Thank you. OK, some small terminology difference - Carrara's fillet in Hex is chamfer and fast fillet is fillet - in woodworking terms, that is the difference between sanding an edge and planing it !

    Right - after some more experimenting with fillet (chamfer - because I want to sand it, not plane it) I found that it worked, as long as I only did one edge loop at a time - say, first the top then the bottom - always only selecting outside edges. It works fine on a simple cube to do them all at once, but when it become complex, it simply does nothing, or totally trashes the mesh.

    See the first pic - the top shelf worked in this way, although there is one highlighted edge it won't work on.

    The bottom shelf is the same as the top, just with the font face extruded to give an overhang - on this one, both fillet and fast fillet refused to do anything at all!

    The second pic was done in Hex - all in one operation. I guess Hex is clever enough to know that only outside edges must be chamfered, but Carrara is intelligent enough to know that carpenters do not build shelves as one-piece constructions:)

    An inconsistency I found - when using backspace to dissolve an edge, it will mostly work perfectly, but on one particular edge, it would delete the edge and adjoining faces - couldn't see any reason for this - it is simply a left-over edge after bridging.

    @ Dart - that method will make the edges sharp, not rounded off, as in sanding :)

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  • DiomedeDiomede Posts: 6,267
    edited December 1969

    Hi all,

    If I am understanding correctly, I haven't been able to reproduce the problem. In these pics, I made a vertex bench similar to Roygee's. I then selected the whole thing and clicked the fillet tool (not quick fillet). The edges were smoothed and the little plus/minus icon came up allowing me to increase or decrease the degree of fillet.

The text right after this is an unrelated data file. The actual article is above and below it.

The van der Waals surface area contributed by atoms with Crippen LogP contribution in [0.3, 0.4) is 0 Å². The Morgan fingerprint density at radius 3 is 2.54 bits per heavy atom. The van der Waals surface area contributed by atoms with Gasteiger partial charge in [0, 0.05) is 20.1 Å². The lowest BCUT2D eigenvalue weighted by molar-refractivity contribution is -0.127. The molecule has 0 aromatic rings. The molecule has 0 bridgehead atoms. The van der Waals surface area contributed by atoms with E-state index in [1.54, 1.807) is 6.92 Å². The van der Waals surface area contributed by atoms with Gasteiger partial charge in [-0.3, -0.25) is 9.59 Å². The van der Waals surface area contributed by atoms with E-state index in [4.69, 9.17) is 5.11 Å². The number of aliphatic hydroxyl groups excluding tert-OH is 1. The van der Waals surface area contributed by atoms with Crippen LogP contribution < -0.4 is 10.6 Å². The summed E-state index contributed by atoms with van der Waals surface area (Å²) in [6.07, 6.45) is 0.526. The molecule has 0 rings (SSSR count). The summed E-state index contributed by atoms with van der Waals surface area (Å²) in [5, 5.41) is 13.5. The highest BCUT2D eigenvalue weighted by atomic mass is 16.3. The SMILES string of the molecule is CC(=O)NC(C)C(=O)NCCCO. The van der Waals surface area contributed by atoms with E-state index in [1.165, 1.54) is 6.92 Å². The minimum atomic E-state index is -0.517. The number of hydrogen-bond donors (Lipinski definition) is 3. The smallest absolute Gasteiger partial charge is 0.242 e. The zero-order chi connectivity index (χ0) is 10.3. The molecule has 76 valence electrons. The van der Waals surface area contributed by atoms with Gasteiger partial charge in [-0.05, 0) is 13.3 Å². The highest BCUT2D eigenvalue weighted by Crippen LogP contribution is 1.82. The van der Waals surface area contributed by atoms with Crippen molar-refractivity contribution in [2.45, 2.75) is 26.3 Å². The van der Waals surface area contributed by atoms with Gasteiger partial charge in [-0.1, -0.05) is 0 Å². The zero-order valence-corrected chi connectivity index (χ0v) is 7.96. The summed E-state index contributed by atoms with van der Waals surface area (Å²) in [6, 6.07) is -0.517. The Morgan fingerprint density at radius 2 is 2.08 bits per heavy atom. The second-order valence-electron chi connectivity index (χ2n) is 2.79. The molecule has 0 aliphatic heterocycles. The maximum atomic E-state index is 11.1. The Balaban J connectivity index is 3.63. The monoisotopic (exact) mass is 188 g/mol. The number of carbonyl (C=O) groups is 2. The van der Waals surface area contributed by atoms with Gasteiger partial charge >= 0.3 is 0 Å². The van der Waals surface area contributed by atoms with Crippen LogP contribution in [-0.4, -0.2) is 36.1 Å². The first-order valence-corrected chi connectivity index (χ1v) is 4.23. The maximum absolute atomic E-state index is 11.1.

Seemed to work fine.

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  • RoygeeRoygee Posts: 2,220
    edited December 1969

    Yes, it works fine like that because it is not a one-piece construction - it is three separate simple meshes. Introduce a bit of complexity by cutting in extra edges and extruding the legs and see what happens:)

  • DiomedeDiomede Posts: 6,267
    edited December 1969

    It was a single polymesh. Just for grins, I inserted a cube and did some odd extrusions. Still not getting the same problem you got. Not sure why, but the fillet tool does not seem to be giving me the same results that it is giving you.

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  • RoygeeRoygee Posts: 2,220
    edited December 1969

    Interesting!

    C is busy right now with a long render - I'll give it some more tries with different types of extrusions, see if I get what you have :)

  • DartanbeckDartanbeck Posts: 13,947
    edited December 1969

    This is cool... we've got Roygee modeling in Carrara... now we have to keep him! Thanks 3dage and Diomede, and others.
    You'll learn to love it Roygee... I know you will!

  • RoygeeRoygee Posts: 2,220
    edited December 1969

    OK - figured it out...where a shape is extruded from inside a face, it handles it OK. When extruded flush with a face, as it would be to make a shelf fit flush against a wall, it doesn't. i'm not surprised by that, it is actually how it should be, given shape of the loop. In fact, I'm surprised that Hex handles it so cleanly!

    The first two pics are modeled in Carrara and the next two modeled in Hex and brought in to Carrara.